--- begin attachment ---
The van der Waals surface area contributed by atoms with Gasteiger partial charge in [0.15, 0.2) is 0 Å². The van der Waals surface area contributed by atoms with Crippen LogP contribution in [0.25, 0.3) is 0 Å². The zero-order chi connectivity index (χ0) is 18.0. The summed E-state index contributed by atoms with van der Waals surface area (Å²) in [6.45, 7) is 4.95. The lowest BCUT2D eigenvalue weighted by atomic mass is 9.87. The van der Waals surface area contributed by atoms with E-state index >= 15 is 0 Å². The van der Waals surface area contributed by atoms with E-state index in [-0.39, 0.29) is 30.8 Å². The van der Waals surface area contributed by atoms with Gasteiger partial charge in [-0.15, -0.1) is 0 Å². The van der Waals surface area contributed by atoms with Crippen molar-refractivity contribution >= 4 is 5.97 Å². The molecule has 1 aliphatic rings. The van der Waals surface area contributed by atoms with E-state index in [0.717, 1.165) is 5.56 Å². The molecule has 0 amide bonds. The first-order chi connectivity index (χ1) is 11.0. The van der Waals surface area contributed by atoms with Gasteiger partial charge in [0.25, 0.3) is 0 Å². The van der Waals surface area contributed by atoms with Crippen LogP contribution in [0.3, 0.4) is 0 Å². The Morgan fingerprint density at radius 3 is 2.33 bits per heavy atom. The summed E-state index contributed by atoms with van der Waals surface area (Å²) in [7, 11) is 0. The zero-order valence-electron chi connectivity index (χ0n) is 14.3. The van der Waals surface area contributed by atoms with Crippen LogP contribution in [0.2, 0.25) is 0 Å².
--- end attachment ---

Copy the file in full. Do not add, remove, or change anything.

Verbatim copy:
The van der Waals surface area contributed by atoms with Gasteiger partial charge in [0.15, 0.2) is 0 Å². The van der Waals surface area contributed by atoms with Crippen LogP contribution in [0.25, 0.3) is 0 Å². The zero-order chi connectivity index (χ0) is 18.0. The summed E-state index contributed by atoms with van der Waals surface area (Å²) in [6.45, 7) is 4.95. The lowest BCUT2D eigenvalue weighted by atomic mass is 9.87. The van der Waals surface area contributed by atoms with E-state index >= 15 is 0 Å². The van der Waals surface area contributed by atoms with E-state index in [-0.39, 0.29) is 30.8 Å². The van der Waals surface area contributed by atoms with Gasteiger partial charge in [-0.15, -0.1) is 0 Å². The van der Waals surface area contributed by atoms with Crippen molar-refractivity contribution >= 4 is 5.97 Å². The molecule has 1 aliphatic rings. The van der Waals surface area contributed by atoms with E-state index in [0.717, 1.165) is 5.56 Å². The molecule has 0 amide bonds. The first-order chi connectivity index (χ1) is 11.0. The van der Waals surface area contributed by atoms with Gasteiger partial charge in [0.25, 0.3) is 0 Å². The van der Waals surface area contributed by atoms with Crippen LogP contribution in [0.3, 0.4) is 0 Å². The Morgan fingerprint density at radius 3 is 2.33 bits per heavy atom. The summed E-state index contributed by atoms with van der Waals surface area (Å²) in [7, 11) is 0. The zero-order valence-electron chi connectivity index (χ0n) is 14.3. The van der Waals surface area contributed by atoms with Crippen LogP contribution in [0.2, 0.25) is 0 Å².